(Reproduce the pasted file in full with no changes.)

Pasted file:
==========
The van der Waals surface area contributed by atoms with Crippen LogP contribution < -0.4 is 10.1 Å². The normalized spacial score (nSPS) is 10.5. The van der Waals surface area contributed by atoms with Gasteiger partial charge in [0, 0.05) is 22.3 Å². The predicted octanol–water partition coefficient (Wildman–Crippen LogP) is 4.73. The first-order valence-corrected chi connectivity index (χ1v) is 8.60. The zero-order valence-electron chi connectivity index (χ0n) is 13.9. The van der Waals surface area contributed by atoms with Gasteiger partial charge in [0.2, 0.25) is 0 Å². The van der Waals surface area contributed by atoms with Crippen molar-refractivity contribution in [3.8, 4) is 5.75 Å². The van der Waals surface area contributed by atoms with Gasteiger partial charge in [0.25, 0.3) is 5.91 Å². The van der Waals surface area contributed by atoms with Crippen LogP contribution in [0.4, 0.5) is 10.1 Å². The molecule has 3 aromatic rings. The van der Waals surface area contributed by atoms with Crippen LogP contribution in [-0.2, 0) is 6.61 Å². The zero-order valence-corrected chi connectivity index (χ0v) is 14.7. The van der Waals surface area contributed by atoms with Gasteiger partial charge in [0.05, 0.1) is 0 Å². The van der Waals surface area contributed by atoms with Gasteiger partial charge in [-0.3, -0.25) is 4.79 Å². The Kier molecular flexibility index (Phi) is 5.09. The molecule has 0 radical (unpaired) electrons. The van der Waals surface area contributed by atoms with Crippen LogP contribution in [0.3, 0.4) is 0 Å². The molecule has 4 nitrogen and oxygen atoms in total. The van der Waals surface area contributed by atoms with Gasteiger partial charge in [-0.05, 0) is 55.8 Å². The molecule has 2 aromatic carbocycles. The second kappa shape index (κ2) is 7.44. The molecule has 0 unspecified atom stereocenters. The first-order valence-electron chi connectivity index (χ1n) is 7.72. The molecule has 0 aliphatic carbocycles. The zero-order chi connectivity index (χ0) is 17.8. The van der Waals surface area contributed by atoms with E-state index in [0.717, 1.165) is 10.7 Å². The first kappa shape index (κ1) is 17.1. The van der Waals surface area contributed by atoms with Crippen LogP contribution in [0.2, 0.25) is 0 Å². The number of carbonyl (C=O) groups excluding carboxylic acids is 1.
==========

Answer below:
The van der Waals surface area contributed by atoms with Crippen LogP contribution < -0.4 is 10.1 Å². The normalized spacial score (nSPS) is 10.5. The van der Waals surface area contributed by atoms with Gasteiger partial charge in [0, 0.05) is 22.3 Å². The predicted octanol–water partition coefficient (Wildman–Crippen LogP) is 4.73. The first-order valence-corrected chi connectivity index (χ1v) is 8.60. The zero-order valence-electron chi connectivity index (χ0n) is 13.9. The van der Waals surface area contributed by atoms with Gasteiger partial charge in [0.2, 0.25) is 0 Å². The van der Waals surface area contributed by atoms with Crippen molar-refractivity contribution in [3.8, 4) is 5.75 Å². The van der Waals surface area contributed by atoms with Gasteiger partial charge in [0.25, 0.3) is 5.91 Å². The van der Waals surface area contributed by atoms with Crippen LogP contribution in [0.4, 0.5) is 10.1 Å². The molecule has 3 aromatic rings. The van der Waals surface area contributed by atoms with Crippen LogP contribution in [-0.2, 0) is 6.61 Å². The zero-order valence-corrected chi connectivity index (χ0v) is 14.7. The van der Waals surface area contributed by atoms with Gasteiger partial charge in [0.05, 0.1) is 0 Å². The van der Waals surface area contributed by atoms with Gasteiger partial charge in [-0.3, -0.25) is 4.79 Å². The Kier molecular flexibility index (Phi) is 5.09. The molecule has 0 radical (unpaired) electrons. The van der Waals surface area contributed by atoms with Crippen LogP contribution in [0.3, 0.4) is 0 Å². The molecule has 4 nitrogen and oxygen atoms in total. The van der Waals surface area contributed by atoms with Gasteiger partial charge in [-0.05, 0) is 55.8 Å². The molecule has 2 aromatic carbocycles. The second kappa shape index (κ2) is 7.44. The molecule has 0 unspecified atom stereocenters. The first-order valence-electron chi connectivity index (χ1n) is 7.72. The molecule has 0 aliphatic carbocycles. The zero-order chi connectivity index (χ0) is 17.8. The van der Waals surface area contributed by atoms with E-state index in [0.717, 1.165) is 10.7 Å². The first kappa shape index (κ1) is 17.1. The van der Waals surface area contributed by atoms with Crippen LogP contribution in [0.2, 0.25) is 0 Å². The number of carbonyl (C=O) groups excluding carboxylic acids is 1.